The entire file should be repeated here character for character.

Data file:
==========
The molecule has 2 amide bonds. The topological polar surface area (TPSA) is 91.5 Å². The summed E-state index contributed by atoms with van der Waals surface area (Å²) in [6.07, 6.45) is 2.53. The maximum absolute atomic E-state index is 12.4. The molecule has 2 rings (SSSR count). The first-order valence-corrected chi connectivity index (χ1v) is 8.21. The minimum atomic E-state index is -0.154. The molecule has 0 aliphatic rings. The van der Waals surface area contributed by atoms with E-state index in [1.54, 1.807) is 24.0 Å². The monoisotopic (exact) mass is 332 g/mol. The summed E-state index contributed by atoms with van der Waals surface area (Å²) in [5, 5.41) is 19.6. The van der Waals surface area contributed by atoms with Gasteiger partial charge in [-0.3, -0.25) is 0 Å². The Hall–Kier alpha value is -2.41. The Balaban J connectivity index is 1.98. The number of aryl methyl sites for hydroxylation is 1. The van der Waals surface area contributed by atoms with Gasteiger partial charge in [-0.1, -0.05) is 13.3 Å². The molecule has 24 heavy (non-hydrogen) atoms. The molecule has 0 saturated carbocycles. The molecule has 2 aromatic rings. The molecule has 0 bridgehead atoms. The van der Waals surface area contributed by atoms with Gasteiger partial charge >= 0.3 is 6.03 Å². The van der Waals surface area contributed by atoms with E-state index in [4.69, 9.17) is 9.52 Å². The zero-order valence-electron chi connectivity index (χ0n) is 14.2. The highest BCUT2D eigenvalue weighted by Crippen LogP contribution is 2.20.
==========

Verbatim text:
The molecule has 2 amide bonds. The topological polar surface area (TPSA) is 91.5 Å². The summed E-state index contributed by atoms with van der Waals surface area (Å²) in [6.07, 6.45) is 2.53. The maximum absolute atomic E-state index is 12.4. The molecule has 2 rings (SSSR count). The first-order valence-corrected chi connectivity index (χ1v) is 8.21. The minimum atomic E-state index is -0.154. The molecule has 0 aliphatic rings. The van der Waals surface area contributed by atoms with E-state index in [1.54, 1.807) is 24.0 Å². The monoisotopic (exact) mass is 332 g/mol. The summed E-state index contributed by atoms with van der Waals surface area (Å²) in [5, 5.41) is 19.6. The van der Waals surface area contributed by atoms with Gasteiger partial charge in [-0.3, -0.25) is 0 Å². The Hall–Kier alpha value is -2.41. The Balaban J connectivity index is 1.98. The number of aryl methyl sites for hydroxylation is 1. The van der Waals surface area contributed by atoms with Gasteiger partial charge in [-0.1, -0.05) is 13.3 Å². The molecule has 24 heavy (non-hydrogen) atoms. The molecule has 0 saturated carbocycles. The molecule has 2 aromatic rings. The molecule has 0 bridgehead atoms. The van der Waals surface area contributed by atoms with Gasteiger partial charge >= 0.3 is 6.03 Å². The van der Waals surface area contributed by atoms with E-state index in [4.69, 9.17) is 9.52 Å². The zero-order valence-electron chi connectivity index (χ0n) is 14.2. The highest BCUT2D eigenvalue weighted by Crippen LogP contribution is 2.20.